Having established the validity of the linguistic measure, we examined its relationship with functional connectivity during the sessions. Three regions of interest were examined: mSTS, aSTS and RIFG. For each of these, the interaction of Group with Classifier Score was tested. Only the test for RIFG survived Bonferroni correction. (Right mSTS survived an uncorrected threshold of P < 0.05; for transparency we report this analysis in the Supplement (Fig. S4), and the pattern was qualitatively similar to that found in the RIFG). For RIFG, the slope of the correlation between functional connectivity and classifier score differed between the two groups (interaction t(35) = –2.7, p = 0.01; Fig. 3): in the Autism group, more typical classifier scores were associated with higher functional connectivity (r(17) = 0.56, p = 0.01), but this pattern failed to be detected in the Typical group (r(17) = –0.18, p = 0.44; Fig. 3). The Supplement contains further analyses establishing that the results are not attributable to global factors such as head motion, respiration, or arousal levels (Fig. S5) and that the linear model is robust (Fig. S6).
Our neural measure, average “connectedness” with the whole brain, gives a broad indication of the level of functional involvement of a given region (in this case RIFG). However, the specific pattern of connectivity with the RIFG is unclear without follow-up analyses. We therefore ran an exploratory seed-based functional connectivity analysis using the RIFG to determine which other regions were involved in overconnectivity. A group comparison (Autism > Control, P < 0.001, corrected) was performed after fitting a linear mixed effects model to the data with 3dLME [Connectedness ~ Group + Age + Motion + (1 | Participant)]. The results indicated that more than twice as many left-hemisphere voxels were over-connected with RIFG (5317 voxels) compared to right-hemisphere voxels (2452 voxels). The most prominent results were in left hemisphere areas associated with language and social interaction, such as left inferior frontal gyrus, left superior temporal gyrus, temporal pole, and left temporo-parietal junction (Fig. 4). The compensatory effect of right IFG connectivity appears to be driven strongly by its coordination with contralateral left hemisphere language areas.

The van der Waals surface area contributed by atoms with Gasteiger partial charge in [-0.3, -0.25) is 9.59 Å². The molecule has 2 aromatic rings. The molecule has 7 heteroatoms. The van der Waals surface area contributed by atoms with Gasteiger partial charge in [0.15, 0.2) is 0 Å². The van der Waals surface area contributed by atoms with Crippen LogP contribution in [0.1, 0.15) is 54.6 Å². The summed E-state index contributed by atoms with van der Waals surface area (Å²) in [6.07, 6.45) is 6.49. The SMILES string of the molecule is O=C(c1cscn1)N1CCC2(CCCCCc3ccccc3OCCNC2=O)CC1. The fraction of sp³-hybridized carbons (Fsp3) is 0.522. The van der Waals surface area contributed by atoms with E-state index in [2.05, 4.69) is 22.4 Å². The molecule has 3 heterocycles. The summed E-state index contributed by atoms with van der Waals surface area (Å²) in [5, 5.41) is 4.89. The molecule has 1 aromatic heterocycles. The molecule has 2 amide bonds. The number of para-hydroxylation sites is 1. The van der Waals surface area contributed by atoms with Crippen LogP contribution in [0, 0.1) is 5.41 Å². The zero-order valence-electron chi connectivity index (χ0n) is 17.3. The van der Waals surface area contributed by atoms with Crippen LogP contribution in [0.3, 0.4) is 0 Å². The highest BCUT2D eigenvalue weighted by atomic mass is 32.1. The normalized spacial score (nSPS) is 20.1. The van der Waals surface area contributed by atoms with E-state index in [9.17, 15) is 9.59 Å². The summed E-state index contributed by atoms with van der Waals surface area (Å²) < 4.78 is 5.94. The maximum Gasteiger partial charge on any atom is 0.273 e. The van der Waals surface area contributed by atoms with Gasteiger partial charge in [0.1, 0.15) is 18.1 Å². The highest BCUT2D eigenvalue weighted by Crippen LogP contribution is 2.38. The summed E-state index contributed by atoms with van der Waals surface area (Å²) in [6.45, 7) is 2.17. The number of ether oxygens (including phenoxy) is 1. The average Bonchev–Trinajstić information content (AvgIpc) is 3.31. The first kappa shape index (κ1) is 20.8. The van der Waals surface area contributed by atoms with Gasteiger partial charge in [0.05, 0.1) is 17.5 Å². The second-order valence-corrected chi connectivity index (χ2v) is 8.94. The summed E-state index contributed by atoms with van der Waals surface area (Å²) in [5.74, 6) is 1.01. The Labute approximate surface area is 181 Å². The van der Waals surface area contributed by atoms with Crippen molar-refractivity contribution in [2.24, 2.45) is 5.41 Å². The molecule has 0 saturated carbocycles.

In a previous study we detected widespread functional connectivity increases in autism during conversation. Here we found that autism participants with higher functional connectivity, particularly involving the RIFG, produced more typical language during conversations. This result helps to clarify the relationship between functional connectivity and performance of a naturalistic social task in autism, namely that functional connectivity increases are in some cases compensatory—helping rather than hindering social communication.